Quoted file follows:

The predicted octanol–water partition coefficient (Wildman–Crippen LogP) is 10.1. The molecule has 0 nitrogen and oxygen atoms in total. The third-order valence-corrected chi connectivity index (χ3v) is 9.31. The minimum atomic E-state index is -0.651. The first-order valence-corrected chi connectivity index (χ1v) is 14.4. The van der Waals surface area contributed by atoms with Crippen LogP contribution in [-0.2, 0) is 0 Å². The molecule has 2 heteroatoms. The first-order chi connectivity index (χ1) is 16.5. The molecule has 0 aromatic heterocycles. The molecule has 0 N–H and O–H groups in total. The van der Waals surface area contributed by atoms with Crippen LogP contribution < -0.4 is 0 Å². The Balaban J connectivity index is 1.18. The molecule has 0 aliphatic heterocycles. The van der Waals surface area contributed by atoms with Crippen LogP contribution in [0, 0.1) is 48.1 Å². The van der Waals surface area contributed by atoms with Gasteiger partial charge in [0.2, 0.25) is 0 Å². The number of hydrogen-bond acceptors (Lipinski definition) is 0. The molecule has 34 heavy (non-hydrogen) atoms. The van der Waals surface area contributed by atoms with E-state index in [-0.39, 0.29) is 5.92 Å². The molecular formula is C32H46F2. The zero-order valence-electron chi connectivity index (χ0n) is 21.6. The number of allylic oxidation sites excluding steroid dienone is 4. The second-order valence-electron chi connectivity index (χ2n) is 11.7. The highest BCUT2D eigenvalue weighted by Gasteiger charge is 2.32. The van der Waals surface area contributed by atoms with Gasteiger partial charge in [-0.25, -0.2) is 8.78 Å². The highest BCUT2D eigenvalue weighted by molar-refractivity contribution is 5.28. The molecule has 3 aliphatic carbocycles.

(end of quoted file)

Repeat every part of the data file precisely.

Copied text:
The predicted octanol–water partition coefficient (Wildman–Crippen LogP) is 10.1. The molecule has 0 nitrogen and oxygen atoms in total. The third-order valence-corrected chi connectivity index (χ3v) is 9.31. The minimum atomic E-state index is -0.651. The first-order valence-corrected chi connectivity index (χ1v) is 14.4. The van der Waals surface area contributed by atoms with Crippen LogP contribution in [-0.2, 0) is 0 Å². The molecule has 2 heteroatoms. The first-order chi connectivity index (χ1) is 16.5. The molecule has 0 aromatic heterocycles. The molecule has 0 N–H and O–H groups in total. The van der Waals surface area contributed by atoms with Crippen LogP contribution < -0.4 is 0 Å². The Balaban J connectivity index is 1.18. The molecule has 0 aliphatic heterocycles. The van der Waals surface area contributed by atoms with Crippen LogP contribution in [0, 0.1) is 48.1 Å². The van der Waals surface area contributed by atoms with Gasteiger partial charge in [0.2, 0.25) is 0 Å². The number of hydrogen-bond acceptors (Lipinski definition) is 0. The molecule has 34 heavy (non-hydrogen) atoms. The van der Waals surface area contributed by atoms with E-state index in [-0.39, 0.29) is 5.92 Å². The molecular formula is C32H46F2. The zero-order valence-electron chi connectivity index (χ0n) is 21.6. The number of allylic oxidation sites excluding steroid dienone is 4. The second-order valence-electron chi connectivity index (χ2n) is 11.7. The highest BCUT2D eigenvalue weighted by Gasteiger charge is 2.32. The van der Waals surface area contributed by atoms with Gasteiger partial charge in [-0.25, -0.2) is 8.78 Å². The highest BCUT2D eigenvalue weighted by molar-refractivity contribution is 5.28. The molecule has 3 aliphatic carbocycles.